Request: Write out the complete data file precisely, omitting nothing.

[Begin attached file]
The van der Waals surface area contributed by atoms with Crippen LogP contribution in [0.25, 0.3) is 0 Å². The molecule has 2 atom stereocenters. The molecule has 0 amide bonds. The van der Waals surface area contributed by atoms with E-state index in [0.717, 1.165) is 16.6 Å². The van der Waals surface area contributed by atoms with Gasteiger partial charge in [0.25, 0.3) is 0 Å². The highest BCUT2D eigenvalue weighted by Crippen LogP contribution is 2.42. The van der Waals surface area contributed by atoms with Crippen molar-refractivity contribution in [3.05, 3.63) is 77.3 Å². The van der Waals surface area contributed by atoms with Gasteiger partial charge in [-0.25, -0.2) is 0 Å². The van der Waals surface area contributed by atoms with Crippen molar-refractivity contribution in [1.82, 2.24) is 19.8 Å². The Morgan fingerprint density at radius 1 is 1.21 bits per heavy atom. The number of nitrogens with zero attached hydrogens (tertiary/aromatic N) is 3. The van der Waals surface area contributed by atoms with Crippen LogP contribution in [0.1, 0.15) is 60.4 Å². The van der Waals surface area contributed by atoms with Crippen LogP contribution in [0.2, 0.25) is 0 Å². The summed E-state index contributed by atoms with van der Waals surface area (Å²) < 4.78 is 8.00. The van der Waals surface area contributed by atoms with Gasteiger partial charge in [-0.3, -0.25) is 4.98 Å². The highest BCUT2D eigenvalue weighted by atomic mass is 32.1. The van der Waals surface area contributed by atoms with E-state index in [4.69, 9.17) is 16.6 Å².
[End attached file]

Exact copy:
The van der Waals surface area contributed by atoms with Crippen LogP contribution in [0.25, 0.3) is 0 Å². The molecule has 2 atom stereocenters. The molecule has 0 amide bonds. The van der Waals surface area contributed by atoms with E-state index in [0.717, 1.165) is 16.6 Å². The van der Waals surface area contributed by atoms with Gasteiger partial charge in [0.25, 0.3) is 0 Å². The highest BCUT2D eigenvalue weighted by Crippen LogP contribution is 2.42. The van der Waals surface area contributed by atoms with Crippen molar-refractivity contribution in [3.05, 3.63) is 77.3 Å². The van der Waals surface area contributed by atoms with Gasteiger partial charge in [-0.25, -0.2) is 0 Å². The van der Waals surface area contributed by atoms with Crippen molar-refractivity contribution in [1.82, 2.24) is 19.8 Å². The Morgan fingerprint density at radius 1 is 1.21 bits per heavy atom. The number of nitrogens with zero attached hydrogens (tertiary/aromatic N) is 3. The van der Waals surface area contributed by atoms with Crippen LogP contribution in [0.1, 0.15) is 60.4 Å². The van der Waals surface area contributed by atoms with Crippen LogP contribution in [0.2, 0.25) is 0 Å². The summed E-state index contributed by atoms with van der Waals surface area (Å²) < 4.78 is 8.00. The van der Waals surface area contributed by atoms with Gasteiger partial charge in [-0.3, -0.25) is 4.98 Å². The highest BCUT2D eigenvalue weighted by atomic mass is 32.1. The van der Waals surface area contributed by atoms with E-state index in [4.69, 9.17) is 16.6 Å².